A section of the political class may not accept it but mounting radical resentment within the Indian Muslim community is a reality
PR Ramesh | 15 Jan, 2015
After almost every jihadist attack, one hears loud sighs of relief from professional secularists and a section of the commentariat: Indian Muslims are different and they are not for the establishment of an Islamic Caliphate. They attribute this indifference of a good chunk of Indian Muslims to the multicultural ethos of the country. They refuse to acknowledge the subterranean support for jihadi objectives, and more ominously, the reality of a growing army of foot-soldiers for the cause.
Contrary to perceptions fed by the secular intelligentsia, India has a long tradition of propagating jihad. Shah Waliullah, an 18th century Delhi cleric, had played a key role in the radicalisation of Sunni Muslims and converting Muslims to the Wahhabi radical sect. It is said he had written letters to Ahmad Shah Durrani of Afghanistan inviting him to attack India to ‘save Muslims’ from Hindus. However, political compulsions have forced most political parties to ignore the growing trend of community members feasting on real and imagined grievances.
When Terror Sans Frontiers, Jaideep Saikia’s book detailing the link between emerging Islamist militancy in the Northeast of India and the demographic challenges in the region, came out in 2008, it was described by Yossi Shain, head of the School of Government, Tel Aviv University, as a ‘fascinating study’ that should be read by ‘all those who wish to understand similar developments in Europe and the Middle East’. The book is a clear-eyed assessment of the explosive situation unfolding in the region in the context of Islamist terror, especially in four Muslim migrant-dominated districts of Assam, among a people whose ideology and socio-religious worldview is usually informed by developments across the border in Bangladesh. Holding local politicians hostage by dangling the carrot of political gains, the unfolding developments have since been credited by other analysts as having intensified the cycle of violence between indigenous populations and the migrant population, severely hampering development and growth in the region, as prominently detailed in a subsequent FICCI report on terror and its economic and human costs in the region. ‘Securing the nation is critical to everything including the security of economic progress. The nation, like the body, has to be secured not from just miscreants but also immunise itself from viruses lurking deep inside the body,’ the report said.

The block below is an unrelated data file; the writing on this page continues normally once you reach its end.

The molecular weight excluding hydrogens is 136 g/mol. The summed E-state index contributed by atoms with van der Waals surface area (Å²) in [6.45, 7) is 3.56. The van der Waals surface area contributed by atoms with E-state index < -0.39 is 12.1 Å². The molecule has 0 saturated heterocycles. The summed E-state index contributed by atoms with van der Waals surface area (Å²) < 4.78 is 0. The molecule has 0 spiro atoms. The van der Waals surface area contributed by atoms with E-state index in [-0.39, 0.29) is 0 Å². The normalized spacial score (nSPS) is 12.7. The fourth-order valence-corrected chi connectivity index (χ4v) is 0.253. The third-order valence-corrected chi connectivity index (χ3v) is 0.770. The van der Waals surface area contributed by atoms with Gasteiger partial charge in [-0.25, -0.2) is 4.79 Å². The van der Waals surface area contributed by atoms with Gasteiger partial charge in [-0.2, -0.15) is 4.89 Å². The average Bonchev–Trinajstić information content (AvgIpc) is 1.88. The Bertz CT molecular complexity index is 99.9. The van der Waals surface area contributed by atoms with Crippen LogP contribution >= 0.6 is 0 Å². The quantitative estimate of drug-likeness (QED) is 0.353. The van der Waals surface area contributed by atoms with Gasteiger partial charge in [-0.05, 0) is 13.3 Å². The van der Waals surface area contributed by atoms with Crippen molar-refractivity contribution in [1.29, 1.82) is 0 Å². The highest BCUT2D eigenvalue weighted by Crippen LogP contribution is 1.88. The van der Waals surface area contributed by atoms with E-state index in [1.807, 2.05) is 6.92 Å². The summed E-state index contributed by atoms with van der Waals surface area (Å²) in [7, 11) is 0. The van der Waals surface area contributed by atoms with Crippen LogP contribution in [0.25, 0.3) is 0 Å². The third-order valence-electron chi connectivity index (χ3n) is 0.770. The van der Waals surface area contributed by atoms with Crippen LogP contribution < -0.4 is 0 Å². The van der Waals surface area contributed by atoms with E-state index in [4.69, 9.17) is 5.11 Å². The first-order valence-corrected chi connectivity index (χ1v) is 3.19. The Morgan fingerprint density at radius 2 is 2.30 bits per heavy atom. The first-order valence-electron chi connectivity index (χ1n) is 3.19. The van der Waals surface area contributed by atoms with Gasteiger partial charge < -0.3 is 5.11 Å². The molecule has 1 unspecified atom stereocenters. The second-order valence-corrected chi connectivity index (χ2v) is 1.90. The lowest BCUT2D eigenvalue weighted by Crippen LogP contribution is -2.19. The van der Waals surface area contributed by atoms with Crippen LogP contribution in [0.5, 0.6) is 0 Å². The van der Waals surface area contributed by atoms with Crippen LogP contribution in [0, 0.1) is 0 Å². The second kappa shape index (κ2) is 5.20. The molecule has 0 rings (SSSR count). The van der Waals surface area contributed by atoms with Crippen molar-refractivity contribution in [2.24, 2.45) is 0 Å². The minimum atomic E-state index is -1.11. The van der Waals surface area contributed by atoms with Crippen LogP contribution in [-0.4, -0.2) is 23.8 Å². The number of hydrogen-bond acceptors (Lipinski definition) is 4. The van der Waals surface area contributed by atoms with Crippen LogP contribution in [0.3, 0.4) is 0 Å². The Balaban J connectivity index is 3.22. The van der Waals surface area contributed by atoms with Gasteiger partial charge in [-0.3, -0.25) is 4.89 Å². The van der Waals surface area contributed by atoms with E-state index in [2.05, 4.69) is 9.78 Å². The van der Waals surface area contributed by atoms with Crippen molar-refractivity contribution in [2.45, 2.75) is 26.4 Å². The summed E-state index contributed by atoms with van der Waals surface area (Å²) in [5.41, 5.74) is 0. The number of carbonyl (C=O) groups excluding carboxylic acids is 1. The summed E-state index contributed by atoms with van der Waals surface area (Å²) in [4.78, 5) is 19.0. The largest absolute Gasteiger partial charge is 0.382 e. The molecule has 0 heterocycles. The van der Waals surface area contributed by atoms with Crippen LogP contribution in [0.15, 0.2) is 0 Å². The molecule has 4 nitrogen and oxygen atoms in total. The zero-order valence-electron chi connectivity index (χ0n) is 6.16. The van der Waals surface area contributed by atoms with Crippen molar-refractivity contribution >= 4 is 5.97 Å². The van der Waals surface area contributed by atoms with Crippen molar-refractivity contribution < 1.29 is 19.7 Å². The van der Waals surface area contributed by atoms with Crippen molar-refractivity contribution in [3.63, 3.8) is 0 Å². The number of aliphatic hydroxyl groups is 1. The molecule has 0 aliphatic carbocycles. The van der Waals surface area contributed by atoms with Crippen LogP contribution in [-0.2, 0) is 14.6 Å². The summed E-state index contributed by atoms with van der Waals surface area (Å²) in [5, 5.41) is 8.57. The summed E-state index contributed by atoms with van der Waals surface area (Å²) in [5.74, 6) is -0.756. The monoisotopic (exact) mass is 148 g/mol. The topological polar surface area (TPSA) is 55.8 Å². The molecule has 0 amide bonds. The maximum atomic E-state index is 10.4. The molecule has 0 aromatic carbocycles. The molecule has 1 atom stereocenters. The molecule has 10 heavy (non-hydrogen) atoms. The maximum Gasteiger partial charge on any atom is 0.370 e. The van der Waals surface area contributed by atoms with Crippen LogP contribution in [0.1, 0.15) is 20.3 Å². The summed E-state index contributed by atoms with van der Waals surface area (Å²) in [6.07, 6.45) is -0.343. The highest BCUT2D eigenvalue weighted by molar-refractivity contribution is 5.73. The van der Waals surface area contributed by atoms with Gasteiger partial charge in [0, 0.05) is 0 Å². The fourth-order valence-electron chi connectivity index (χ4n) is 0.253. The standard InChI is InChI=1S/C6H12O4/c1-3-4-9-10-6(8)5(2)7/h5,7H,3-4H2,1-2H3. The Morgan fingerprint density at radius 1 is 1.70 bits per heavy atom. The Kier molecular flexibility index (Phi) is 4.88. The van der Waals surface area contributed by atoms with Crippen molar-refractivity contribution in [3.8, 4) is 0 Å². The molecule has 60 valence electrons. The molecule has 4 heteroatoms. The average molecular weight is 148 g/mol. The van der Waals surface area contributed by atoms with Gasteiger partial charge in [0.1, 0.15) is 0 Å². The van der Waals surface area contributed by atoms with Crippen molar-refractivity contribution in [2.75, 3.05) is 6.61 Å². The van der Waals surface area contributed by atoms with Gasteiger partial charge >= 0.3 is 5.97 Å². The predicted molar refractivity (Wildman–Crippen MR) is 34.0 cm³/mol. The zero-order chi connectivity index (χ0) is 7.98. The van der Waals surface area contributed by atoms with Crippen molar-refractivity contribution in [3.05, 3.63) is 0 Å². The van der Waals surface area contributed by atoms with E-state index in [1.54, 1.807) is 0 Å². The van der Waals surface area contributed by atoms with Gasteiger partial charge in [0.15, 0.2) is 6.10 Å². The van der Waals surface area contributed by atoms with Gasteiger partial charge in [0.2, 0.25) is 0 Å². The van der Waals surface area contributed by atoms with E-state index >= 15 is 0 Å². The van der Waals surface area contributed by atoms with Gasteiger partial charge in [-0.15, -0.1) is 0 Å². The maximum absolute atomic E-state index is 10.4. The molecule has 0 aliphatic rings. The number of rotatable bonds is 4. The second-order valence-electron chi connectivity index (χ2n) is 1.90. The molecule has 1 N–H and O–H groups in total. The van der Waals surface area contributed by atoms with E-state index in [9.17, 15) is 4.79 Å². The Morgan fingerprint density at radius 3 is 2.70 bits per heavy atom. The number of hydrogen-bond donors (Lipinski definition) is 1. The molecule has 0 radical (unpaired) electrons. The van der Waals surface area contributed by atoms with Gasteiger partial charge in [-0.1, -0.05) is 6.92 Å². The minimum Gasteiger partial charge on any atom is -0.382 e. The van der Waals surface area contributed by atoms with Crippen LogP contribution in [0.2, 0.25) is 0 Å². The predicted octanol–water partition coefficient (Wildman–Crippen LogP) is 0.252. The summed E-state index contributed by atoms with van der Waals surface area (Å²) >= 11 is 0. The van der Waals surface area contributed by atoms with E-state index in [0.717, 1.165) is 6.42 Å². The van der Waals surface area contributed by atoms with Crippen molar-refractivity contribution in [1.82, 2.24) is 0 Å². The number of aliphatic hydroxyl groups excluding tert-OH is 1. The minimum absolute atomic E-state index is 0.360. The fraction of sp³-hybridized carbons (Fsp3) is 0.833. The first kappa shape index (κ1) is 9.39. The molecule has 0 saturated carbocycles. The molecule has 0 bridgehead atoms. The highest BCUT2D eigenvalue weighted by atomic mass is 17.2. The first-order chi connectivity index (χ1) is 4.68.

Months earlier, in another state far away from Assam, the unidimensional secularism practised by certain parties had ensured the organisation of a massive civic reception in Thiruvananthapuram for Abdul Nasser Madani, a hardline Islamist facing around 20 cases, including incitement of communal hatred, disturbing social harmony and running a hate campaign. Madani had then been exonerated by a Special Court on charges of involvement in the Coimbatore blasts case of 1998. In a rare show of bipartisan unity, the Congress and Left, archrivals at the hustings, passed a resolution in the state Assembly demanding parole for Madani, thus pressuring the courts. Incidentally, it was Communist leaders who had handed Madani over to the Tamil Nadu police after the terror attack, asserting that he was a threat to communal harmony. The volte-face by the political leadership—in a state where Muslim votes account for almost a fifth of the total—came at a time when intelligence agencies had warned that the Kerala coastline had become vulnerable to the influx of resources and equipment for terror activity by groups operating in Kerala as well as Tamil Nadu. Kerala’s northern districts had been the fulcrum of vocal protests by Muslims outraged over the Danish cartoons of Prophet Muhammad and India’s engagement with the US in the war against Iraq.
Kerala’s home minister at the time, Kodiyeri Balakrishnan, had admitted in the state Assembly that illegal transfers of money by agents abroad was a whopping Rs 10 crore per annum business. The Kerala High Court had directed the state government to act against the source of Rs 40 lakh of hawala funds pushed into Kondotty village. Some of this money, the minister said, had been traced to outfits with links to anti-national forces that wanted a boycott of the national anthem—including the fatwa-spewing NDF, which promptly demanded similar soft treatment for its activists as for Madani. “Arab money channelled into India through charitable trusts still has no close monitoring and stringent laws that track and penalise. The US State Department country report on terror has been mentioning this lacuna in our laws and India’s inability, other than the Money Laundering Act, to come up with any new legislation to tighten the holes here,” says a security analyst.